Now, as helpful as this group of leaders can be, they can also move very quickly to naysayers, or sabotagers within your organization, if not identified and engaged in your change process. So, how does this work? Let's say that Steve, our visionary leader, is looking to grow the organization by expanding the geographic footprint of the business. He sees significant opportunity for revenue growth, job growth, and increased market share that would allow the business to achieve increased staying power. Steve has discussed this with the formal leaders within the organization and they are very much on board with the direction that he is going. Steve communicates this strategy to the rest of the organization and off they go, opening up a new manufacturing plant, taking on debt, and adding new staff. This growth begins to cause communication breakdowns, increased chaos in the organization, and turnover. Steve is wondering why this is happening. It should be seen as a positive, as this growth will provide additional career opportunities, increased earning opportunities, and also increased stability for the future. So, why doesn't the rest of the organization see this?
What Steve sees and what the rest of the organization sees, are two different things. As a non-formal leader, I see change occurring without understanding why. I see that growth is occurring with the opening of a new plant, and wonder what will happen to the jobs at the current location. I see that increased debt may increase risk for the business and threaten my job security and those of my fellow co-workers. As opposed to waiting for the pink slip, I will leave on my own.
Now, Steve had no intention of any of these things, yet he and his formal leaders made a significant mistake. They didn't include those trusted, informal leaders, in their process. So, instead of getting buy-in, they created naysayers that were going to sabotage any positive progress towards the vision. In fact, they were turning the majority of the organization into naysayers, and the morale quickly went down hill.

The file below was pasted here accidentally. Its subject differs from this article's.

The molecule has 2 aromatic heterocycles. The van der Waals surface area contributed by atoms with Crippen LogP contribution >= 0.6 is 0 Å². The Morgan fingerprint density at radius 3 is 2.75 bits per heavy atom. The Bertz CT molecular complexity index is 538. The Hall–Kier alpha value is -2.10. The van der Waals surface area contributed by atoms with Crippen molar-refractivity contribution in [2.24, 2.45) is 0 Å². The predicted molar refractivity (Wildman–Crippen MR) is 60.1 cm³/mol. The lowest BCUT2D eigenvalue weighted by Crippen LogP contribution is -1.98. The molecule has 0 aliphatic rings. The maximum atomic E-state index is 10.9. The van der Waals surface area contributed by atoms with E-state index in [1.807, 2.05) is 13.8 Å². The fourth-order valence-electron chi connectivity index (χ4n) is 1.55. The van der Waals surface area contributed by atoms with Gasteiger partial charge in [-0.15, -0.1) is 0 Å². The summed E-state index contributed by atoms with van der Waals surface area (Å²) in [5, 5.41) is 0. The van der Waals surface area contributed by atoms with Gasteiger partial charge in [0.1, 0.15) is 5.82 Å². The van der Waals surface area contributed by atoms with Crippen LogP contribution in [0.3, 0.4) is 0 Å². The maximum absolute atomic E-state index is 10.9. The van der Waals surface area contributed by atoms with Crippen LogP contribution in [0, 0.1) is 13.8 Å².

I'm sure you've never seen this in your organization? One fatal flaw of leadership is thinking that because you are the leader others will follow. The reality is, that you're only a leader when others allow you to be. Meaning, you're only the captain of the ship, if the crew and shipmates want to sail in the same direction. If not, you may end up on a different island.
"True leaders don't create followers....they create more leaders."
- J. Sakiya Sandifer
Before making any change in your organization, you first need to understand who are your informal leaders. Make sure they are part of the process. Not to slow the process, but to make sure that they are on-board with the "what" and the "why." These individuals have the greatest influence within the organization and will not only speed up the change process, but will greatly increase its success.
Jayne McQuillan, CPA, MBA, CEPA is a strategic management consultant, and the owner of Journey Consulting, LLC, in Green Bay